The Bombay High Court verdict to allow entry of women into the inner sanctum of Mumbai's Haji Ali Dargah has triggered a plethora of reactions with several women's rights organisations across the country welcoming the order. However, some Muslim Boards are fuming over the court decision as they consider it undue interference with the Sharia law.
Reacting to court's order, a member of Asaduddin Owaisi’s All India Majlis-e-Ittehad-ul Muslimeen (AIMIM) Haji Rafat said, “High Court should not have interfered but now that they have given a decision against us we will approach Supreme Court.”
Maulana Sajid Rashidi seconded Rafat’s reaction. “There are boundaries for women in Sharia law, people need to know that before interfering. It seems like the court has taken the step without knowing Sharia law,”he told ANI.
The ban was imposed in 2012 by the Haji Ali Dargah Trust citing religious traditions. The trust defended the ban saying that the entry of women in close proximity to the tomb of a male saint is seen as a grievous sin in Islam.
Muslim leaders are expected to approach the Supreme Court to challenge the judgment.
The Bombay High Court today ruled that Haji Ali Dargah Trust must allow the entry of women into the inner sanctum of world famous shrine in Mumbai. It also said that the ban imposed on women ‘contravenes the fundamental rights of a person’.
A two-judge division bench of the High Court, comprising of Justice VM Kanade AMD and Justice Revati Mohite Dhere, observed that “women should be permitted in the dargah along with men and Maharashtra government should ensure their safety”.
The court, however, stayed its order for six weeks following a plea by Haji Ali Dargah Trust, which wants to challenge it in the Supreme Court.
“The ban imposed on women from entering the Haji Ali Dargah is contrary to Articles 14, 15, 19 and 25 of the Constitution of India. Women should be permitted to enter the dargah on par with men,” the bench said.
Under the said Articles, a person is guaranteed equality before law and has the fundamental right to practice any religion he or she wants. They prohibit discrimination on grounds of religion, gender and so on, and provide freedom of conscience and free profession, practice and propagation of religion.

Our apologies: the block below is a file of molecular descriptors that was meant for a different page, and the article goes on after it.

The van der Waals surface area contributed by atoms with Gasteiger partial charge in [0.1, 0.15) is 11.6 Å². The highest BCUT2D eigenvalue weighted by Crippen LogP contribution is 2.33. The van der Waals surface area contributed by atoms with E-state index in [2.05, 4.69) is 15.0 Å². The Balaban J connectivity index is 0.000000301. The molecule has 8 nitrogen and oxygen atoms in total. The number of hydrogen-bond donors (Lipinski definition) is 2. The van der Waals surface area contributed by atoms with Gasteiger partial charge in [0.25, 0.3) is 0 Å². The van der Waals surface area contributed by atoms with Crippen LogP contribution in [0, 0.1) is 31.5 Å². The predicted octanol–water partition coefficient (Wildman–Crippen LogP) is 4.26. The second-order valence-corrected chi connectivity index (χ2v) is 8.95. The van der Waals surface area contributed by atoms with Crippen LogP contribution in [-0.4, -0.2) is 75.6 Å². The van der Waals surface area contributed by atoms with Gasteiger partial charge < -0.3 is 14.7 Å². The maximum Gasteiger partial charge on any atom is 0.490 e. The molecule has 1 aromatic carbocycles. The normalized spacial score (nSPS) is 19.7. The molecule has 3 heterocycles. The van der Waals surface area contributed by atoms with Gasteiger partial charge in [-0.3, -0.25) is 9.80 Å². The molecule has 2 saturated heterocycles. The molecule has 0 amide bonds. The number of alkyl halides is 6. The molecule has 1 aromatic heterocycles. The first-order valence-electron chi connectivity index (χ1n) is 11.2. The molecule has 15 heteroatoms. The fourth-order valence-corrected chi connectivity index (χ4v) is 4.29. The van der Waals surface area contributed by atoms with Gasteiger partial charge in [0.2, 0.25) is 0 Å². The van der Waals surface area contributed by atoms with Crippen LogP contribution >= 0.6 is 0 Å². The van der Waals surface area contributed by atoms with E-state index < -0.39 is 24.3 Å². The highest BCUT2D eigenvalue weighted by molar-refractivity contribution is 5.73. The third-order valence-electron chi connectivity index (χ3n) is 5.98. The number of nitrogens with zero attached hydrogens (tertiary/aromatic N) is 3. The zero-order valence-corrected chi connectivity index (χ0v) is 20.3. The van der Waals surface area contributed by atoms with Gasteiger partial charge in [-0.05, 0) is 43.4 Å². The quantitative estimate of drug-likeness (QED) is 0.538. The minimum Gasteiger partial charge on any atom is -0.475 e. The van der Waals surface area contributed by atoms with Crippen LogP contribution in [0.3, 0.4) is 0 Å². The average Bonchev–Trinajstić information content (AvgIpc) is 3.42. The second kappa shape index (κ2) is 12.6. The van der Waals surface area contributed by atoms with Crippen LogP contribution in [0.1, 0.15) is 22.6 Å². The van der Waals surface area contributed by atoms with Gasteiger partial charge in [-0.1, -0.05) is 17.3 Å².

The bench allowed a PIL filed by two women, Zakia Soman and Noorjehan Niaz, challenging the ban on women's entry in the sanctum sanctorum of the dargah.
"The state government and the Haji Ali Dargah Trust will have to take proper steps to ensure safety and security of women entering the dargah," the court said.
The High Court had in June this year reserved its verdict on the petition.
The PIL states that gender justice is inherent in Quran and the decision contravenes the Hadith, which proves that there is no prohibition on women visiting graves.
The Maharashtra government had earlier told the court that women should be barred from entering the inner sanctorum of Haji Ali Dargah only if it is so enshrined in the Quran. The ban on women's entry cannot be justified if it is on the basis of an expert's interpretation of the Quran, the then Maharashtra Advocate General Shrihari Aney had argued.
The Trust had defended its stand saying that it is referred in Quran that allowing women close proximity to the dargah of a male saint is a grievous sin.
Advocate Shoaib Memon, appearing for the Trust had earlier said, "Women are not allowed inside mosques in Saudi Arabia. They are given a separate place to pray. We (Trust) have not barred women. It is simply regulated for their safety. The trust not only administers the dargah but also manages the affairs of religion."